He never heard this…

It was the only one of his symphonies that Dvorak never heard performed or had a chance to revise.

Destroyed…

Dvorak submitted the score for a competition in Germany but never saw it again and always believed it was destroyed or irretrievably lost. He later included the work in a list of early compositions he claimed to have destroyed. He never had a chance to revise the symphony, and so today we hear something he wrote very early that is unchanged. In other words, you get to experience it raw, warts and all.

It did not resurface until 1923…

The work was lost shortly after its composition, and did not come to light until 1923, almost 20 years after the composer’s death.

1882, another Dvorak…

In 1882, an unrelated person named Dr. Rudolf Dvorak, a 22-year-old scholar, came across the score in a second-hand bookshop in Leipzig and bought it. This has to be one of the weirdest coincidences I’ve every herad about.

Only a few official symphonies…

At that time the composer Dvorak was not widely known. Of his first six symphonies only one of them – No. 6 – had been published, and only three of them – Nos. 3, 5 and 6 –  had been performed. At that time the world numbered his symphonies without those earlier ones, and which symphony had which number is very confusing.

He passed it on to his son…

Rudolf Dvorak kept the score in his possession, telling nobody about it, not even the composer. He died 38 years later, in 1920, when it passed to his son.

1923, brought to the world…

The son brought it to the attention of the musical world in 1923.

1836, first performance

Its authenticity was proven beyond doubt, but it did not receive its first performance until 4 October 1936 in Brno, and even then in a somewhat edited form. The orchestra was conducted by Milan Sachs, who was a Czech.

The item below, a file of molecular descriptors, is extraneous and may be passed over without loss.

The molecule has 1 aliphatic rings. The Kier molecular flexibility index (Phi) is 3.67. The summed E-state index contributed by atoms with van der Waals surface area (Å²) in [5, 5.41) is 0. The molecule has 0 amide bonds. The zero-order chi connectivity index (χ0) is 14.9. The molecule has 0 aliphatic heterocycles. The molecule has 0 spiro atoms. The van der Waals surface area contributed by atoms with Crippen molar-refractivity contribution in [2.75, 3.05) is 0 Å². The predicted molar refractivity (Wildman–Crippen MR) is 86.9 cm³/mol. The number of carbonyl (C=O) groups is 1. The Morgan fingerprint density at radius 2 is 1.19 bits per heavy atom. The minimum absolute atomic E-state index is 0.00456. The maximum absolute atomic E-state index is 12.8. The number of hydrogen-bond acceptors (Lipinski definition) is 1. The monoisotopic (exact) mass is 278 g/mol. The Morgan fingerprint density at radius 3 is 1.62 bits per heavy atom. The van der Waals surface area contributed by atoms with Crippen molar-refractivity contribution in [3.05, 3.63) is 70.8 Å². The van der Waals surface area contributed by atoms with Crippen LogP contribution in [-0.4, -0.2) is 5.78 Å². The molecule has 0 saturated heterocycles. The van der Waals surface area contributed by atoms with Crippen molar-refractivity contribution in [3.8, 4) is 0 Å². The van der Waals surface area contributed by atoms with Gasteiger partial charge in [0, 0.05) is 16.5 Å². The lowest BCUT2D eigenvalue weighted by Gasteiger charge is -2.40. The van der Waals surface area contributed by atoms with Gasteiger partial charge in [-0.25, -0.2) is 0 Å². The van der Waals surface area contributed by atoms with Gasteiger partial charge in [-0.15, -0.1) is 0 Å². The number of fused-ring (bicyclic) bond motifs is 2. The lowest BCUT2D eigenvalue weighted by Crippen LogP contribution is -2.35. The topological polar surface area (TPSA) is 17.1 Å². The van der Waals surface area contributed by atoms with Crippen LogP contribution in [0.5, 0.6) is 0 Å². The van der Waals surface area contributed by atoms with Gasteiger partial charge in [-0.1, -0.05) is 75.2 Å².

Awkward? Maybe this critic was right…

Following the work’s premiere, Hans Holländer wrote a review of the work. He noted that, although the writing was at times awkward, the orchestration was not. He noted that it seemed to be similar in style to Ludwig van Beethoven and Bedřich Smetana. I’m not sure what that last sentence means. I defy anyone to hear Beethoven in this symphony.

1961, finally published…

The symphony was not published until 1961, and was the last of Dvorak’s symphonies to be either performed or published. How weird is that? It means that it took 96 years to get published, and we have to ask ourselves why that happened.

2 thoughts on “1865: Dvorak: Symphony No. 1 (BELLS OF ZLONICE) in C minor

  1. While this is some beautiful music, my comment isn’t too related to this. Do you think you’ll ever go in depth about movie scores outside of starwars, like the disney renaissance movies.

  2. It is sobering to read in general how often a composer’s works are not heard in his lifetime, or years after he wrote them. The “in the raw” character also gives us insights into the creative process. We tend to think that music just pours out of composers like water from a tap.